and cases of acute sickness among aliens already landed who for some reason have been brought to the island for deportation.
The boarding division of the medical inspection on Ellis Island has for its particular function the inspection of aliens in the first and second cabins on board the incoming vessels. Those who require more detailed examination are sent to Ellis Island.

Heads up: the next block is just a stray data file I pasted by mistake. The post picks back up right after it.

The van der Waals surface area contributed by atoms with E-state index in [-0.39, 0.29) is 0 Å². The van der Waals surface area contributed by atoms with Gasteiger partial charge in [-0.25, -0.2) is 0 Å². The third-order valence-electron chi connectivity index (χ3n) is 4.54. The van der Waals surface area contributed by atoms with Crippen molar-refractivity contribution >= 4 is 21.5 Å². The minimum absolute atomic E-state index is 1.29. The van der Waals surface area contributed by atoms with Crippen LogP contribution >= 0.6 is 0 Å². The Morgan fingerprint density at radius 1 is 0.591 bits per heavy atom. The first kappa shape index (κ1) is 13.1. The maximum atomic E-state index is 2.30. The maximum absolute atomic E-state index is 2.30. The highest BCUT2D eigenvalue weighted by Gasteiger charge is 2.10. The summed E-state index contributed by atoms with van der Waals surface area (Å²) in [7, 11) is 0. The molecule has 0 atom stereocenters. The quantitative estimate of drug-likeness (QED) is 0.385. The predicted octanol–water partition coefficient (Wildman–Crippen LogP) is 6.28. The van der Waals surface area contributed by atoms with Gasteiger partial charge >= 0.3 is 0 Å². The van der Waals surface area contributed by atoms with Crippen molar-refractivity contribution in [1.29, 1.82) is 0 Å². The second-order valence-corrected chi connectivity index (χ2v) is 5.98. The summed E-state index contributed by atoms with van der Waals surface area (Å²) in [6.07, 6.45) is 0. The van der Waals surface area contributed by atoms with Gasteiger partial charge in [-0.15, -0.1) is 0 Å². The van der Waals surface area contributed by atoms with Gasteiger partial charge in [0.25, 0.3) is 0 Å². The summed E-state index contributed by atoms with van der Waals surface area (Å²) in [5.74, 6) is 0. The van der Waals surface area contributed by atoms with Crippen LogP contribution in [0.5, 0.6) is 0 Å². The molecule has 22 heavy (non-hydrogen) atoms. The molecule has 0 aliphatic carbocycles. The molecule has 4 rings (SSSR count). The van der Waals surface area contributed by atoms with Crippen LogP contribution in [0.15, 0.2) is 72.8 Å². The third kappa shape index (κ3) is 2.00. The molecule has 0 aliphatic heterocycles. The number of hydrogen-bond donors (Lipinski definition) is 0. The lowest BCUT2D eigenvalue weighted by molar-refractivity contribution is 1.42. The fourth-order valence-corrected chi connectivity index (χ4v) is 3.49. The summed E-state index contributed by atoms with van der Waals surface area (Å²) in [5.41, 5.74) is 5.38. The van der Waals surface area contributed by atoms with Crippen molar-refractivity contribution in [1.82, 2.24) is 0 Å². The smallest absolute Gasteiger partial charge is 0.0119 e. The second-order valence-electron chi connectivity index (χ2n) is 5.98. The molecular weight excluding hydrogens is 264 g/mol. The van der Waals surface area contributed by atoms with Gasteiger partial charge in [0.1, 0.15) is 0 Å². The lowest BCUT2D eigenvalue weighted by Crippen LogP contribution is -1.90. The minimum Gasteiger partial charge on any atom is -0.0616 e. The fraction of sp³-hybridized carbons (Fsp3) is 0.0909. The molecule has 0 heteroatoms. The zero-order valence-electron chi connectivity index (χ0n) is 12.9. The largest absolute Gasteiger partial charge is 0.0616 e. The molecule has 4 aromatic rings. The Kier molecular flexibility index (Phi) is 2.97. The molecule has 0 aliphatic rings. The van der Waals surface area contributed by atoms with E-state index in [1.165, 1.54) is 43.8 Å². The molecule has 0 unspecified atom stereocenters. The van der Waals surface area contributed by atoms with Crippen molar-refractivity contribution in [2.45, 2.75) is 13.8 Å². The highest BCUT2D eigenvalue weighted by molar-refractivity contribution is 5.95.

The routine inspection on the line is that part which the visitor sees, and is the most important feature of the medical sieve spread to sift out the physically and mentally defective. The incoming immigrants pass in single file down two lines. Each of these lines makes a right-angled turn midway in its course. At this turn stands a medical officer. He sees each person directly from the front as he approaches, and his glance travels rapidly from feet to head. In this rapid glance he notes the gait, attitude, presence of flat feet, lameness, stiffness at ankle, knee, or hip, malformations of the body, observes the neck for goitre, muscular development, scars, enlarged glands, texture of skin, and finally as the immigrant comes up face to face, the examiner notes abnormalities of the features, eruptions, scars, paralysis, expression, etc. As the immigrant turns, in following the line, the examiner has a side view, noting the ears, scalp, side of neck, examining the hands for deformity or paralysis, and if anything about the individual seems suspicious, he is asked several questions. It is surprising how often a mental aberration will show itself in the reaction of the person to an unexpected question. As the immigrant passes on, the examiner has a rear view which may reveal spinal deformity or lameness. In case any positive or suspicious evi-